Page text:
Launching is not something CEOs do every day. This is the necessary baseline knowledge about launching that is part of the go-to-market process:
– Go-to-market is the process of getting something to the point that there is a market that wants to buy what the seller wants to sell.
– In the go-to-market process, there are 3 distinct phases:
– You can’t launch a product until it is integrated into an offer.
– When you go-to-market, you have to pick a side of the buyer’s BellCurve. Your choices are Brain side (launch) or Stuff side (introducing). Brain and Stuff are defined by the buyer’s understanding of the seller’s offer.
- On the stuff side, the seller is introducing the offer into an existing market. In the eyes of the buyer, the offer is the same as or slightly different than other items in the market. The buyers know everything they need to know in order to buy other than the price and availability for this particular offer.
- On the brain side, there is no identified market for this offer. The seller is launching something (phase one of go-to-market) new to the buyer, that the buyer has no idea about what it does or why they should care. On the brain side, the seller must find the buyers, evangelize the offer, prove the buyer will get the full value from the offer at a level of risk they can manage and with a financial return that justifies the risk.
Myth # 1 – You can launch a new product into the market.
Fact # 1 – You can’t launch or sell any product until it is transitioned into an offer. The offer covers the whole buyer experience (value, price, distribution, services, warranty, etc.). Also, you can’t launch into a market. Markets represent a group of buyers who are proactively looking to buy, and since a launch is about something new (that they have never heard of), they can’t be proactively looking to buy it.
Myth # 2 – It is important to price new products low to get the product (offer) into the market or, better yet, give the new product (offer) to a big name user for the reference.
Fact # 2 – The launch is about the seller being very clear about solving a customer problem that no one else is solving or has ever been solved. In solving this problem, the seller is selling their brain (knowledge) as part of the offer. The buyer does not know how this new approach to the problem will work and will only feel safe enough to acquire this offer if the seller’s brain is a major part of the offer in the form of intellectual property like design, training, consulting, installation, integration or ongoing support.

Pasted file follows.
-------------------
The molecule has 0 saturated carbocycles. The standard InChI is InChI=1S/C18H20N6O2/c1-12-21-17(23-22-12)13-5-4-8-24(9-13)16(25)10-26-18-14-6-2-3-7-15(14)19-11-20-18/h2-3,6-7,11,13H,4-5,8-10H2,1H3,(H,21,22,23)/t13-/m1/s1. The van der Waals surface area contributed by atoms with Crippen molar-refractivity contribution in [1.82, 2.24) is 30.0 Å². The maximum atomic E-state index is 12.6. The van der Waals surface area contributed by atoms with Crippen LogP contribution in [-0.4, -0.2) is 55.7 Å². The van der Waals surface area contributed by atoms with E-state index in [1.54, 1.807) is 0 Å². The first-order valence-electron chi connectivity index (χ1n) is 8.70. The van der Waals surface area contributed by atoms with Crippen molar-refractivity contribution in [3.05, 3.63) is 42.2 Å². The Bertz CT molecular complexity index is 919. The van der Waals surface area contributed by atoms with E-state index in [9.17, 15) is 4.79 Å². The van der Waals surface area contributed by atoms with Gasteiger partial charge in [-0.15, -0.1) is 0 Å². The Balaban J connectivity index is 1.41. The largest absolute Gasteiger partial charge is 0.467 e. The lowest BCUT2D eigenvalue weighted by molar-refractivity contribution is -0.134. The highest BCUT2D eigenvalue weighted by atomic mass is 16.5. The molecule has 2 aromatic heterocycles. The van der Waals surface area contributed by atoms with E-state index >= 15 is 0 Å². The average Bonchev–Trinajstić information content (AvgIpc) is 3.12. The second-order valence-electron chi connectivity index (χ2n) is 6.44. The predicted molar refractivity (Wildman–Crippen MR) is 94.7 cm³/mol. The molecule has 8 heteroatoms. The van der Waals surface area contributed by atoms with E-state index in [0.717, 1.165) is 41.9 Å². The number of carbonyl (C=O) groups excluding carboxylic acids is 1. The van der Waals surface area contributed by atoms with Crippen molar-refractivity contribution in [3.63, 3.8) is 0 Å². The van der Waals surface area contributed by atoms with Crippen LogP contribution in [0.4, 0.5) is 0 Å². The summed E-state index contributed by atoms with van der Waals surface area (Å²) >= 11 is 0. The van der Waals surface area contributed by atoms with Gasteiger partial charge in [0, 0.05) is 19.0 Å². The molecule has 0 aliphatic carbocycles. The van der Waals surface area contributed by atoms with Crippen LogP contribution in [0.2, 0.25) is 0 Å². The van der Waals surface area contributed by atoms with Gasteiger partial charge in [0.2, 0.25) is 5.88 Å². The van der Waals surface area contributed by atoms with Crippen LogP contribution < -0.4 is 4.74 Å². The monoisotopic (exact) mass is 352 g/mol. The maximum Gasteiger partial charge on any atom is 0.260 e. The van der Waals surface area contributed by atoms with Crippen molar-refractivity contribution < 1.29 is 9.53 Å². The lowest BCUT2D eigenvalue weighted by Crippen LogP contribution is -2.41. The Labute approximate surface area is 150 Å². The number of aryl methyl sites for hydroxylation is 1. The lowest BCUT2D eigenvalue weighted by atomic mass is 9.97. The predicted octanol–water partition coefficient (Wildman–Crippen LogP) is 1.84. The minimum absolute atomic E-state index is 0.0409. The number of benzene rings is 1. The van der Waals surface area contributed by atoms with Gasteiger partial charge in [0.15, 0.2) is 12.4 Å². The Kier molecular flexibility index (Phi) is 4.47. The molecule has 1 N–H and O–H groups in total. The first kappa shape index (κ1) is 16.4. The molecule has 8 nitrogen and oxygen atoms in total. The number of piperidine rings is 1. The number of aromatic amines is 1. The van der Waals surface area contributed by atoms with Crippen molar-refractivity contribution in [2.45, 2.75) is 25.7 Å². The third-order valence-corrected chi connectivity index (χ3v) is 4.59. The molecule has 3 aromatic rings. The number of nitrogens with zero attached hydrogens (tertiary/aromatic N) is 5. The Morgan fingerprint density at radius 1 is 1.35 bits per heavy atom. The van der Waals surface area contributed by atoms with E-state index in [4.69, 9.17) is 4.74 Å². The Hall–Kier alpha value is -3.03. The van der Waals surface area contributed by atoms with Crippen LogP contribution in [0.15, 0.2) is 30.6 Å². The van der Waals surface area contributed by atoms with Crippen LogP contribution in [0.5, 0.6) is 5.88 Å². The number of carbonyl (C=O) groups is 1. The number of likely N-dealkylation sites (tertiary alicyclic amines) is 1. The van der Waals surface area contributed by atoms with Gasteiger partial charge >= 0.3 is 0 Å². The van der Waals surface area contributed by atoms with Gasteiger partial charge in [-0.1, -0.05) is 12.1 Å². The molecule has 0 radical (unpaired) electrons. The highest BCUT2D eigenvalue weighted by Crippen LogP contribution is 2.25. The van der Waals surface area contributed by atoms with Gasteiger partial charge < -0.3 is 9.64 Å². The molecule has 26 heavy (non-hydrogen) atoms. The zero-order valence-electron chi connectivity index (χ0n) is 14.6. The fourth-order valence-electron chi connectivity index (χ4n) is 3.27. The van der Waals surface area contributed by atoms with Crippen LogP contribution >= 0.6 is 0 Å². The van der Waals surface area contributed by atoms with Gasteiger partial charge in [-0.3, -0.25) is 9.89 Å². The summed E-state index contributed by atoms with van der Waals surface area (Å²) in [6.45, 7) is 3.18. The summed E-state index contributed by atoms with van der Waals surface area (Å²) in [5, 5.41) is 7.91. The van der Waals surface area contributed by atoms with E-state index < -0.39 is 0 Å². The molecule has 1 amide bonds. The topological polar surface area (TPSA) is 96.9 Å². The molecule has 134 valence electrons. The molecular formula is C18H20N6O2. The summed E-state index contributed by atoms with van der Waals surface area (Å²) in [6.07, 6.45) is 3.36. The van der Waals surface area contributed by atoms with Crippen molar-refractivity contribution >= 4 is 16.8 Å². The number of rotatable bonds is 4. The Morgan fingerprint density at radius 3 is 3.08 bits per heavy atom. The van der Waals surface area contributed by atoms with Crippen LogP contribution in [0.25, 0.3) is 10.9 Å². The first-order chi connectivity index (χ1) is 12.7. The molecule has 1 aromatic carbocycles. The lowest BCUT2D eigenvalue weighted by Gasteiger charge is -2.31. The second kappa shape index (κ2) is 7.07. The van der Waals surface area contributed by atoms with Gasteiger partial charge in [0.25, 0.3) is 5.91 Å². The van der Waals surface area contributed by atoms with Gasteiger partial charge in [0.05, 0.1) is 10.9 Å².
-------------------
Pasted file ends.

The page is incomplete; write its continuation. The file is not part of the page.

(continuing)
If the offer does not demonstrate the brain as part of the offer and that the fee for the brain is large enough to assure the brain will be available every time the buyer needs it to get the expected outcome, the buyer will not take the risk of acquiring this new offer. The buyer wants to be very comfortable that, in partnership with the seller, the buyer can get from where they are today to the promised land of the offer.
The fee for a brain offer should be 10 percent of the value of the problem solved. If the fee is more than 10 percent of the value of the problem, the risk ratio to the buyer will be too great. If the fee is less than 10 percent of the value, the buyer feels that there’s something wrong.
For a brain offer, the buyer wants to pay a LOT because they want to believe the value is GREAT, and the seller is engaged in the offer until everything meets or exceeds the buyer’s expectations.
Myth # 3 – The best channel to launch a new product is through commission-only sales reps.
Fact # 3 – Indirect channels in general and commission-only sales reps in particular get up every morning, look in the mirror, and ask just one question, “What can I do today to make the most money before dinner?”
Evangelizing a brain offer is NEVER the answer to the question for the person in the mirror. Indirect channels won’t do the long-term work required. They can’t be counted on to meet the seller’s schedule, and most importantly are not trusted by the buyer. Since the buyer is taking a lot of risk, they want the seller team totally committed to the process, and indirect channels don’t normally fit that definition.
Go-to-market is one of the most important skills for a CEO or a CRO (Chief Revenue Officer) to master for the long-term health of the company. Realizing that go-to-market has three phases gives leaders the power to control each one and, as a result, the whole go-to-market process.
Don’t confuse the launch of a brain offer with the introduction of a stuff offer. Both are part of the go-to-market and require execution but the supporting execution is as different as brain and stuff. Developing clarity about the difference between brain and stuff forms the basis for success.
Rick McPartlin is a contributing author for Vistage Connect, an online executive peer group for Chief Executives. Rick is also the CEO of The Revenue Game and is a revenue generation consultant and Vistage speaker.Suscribe to the podcast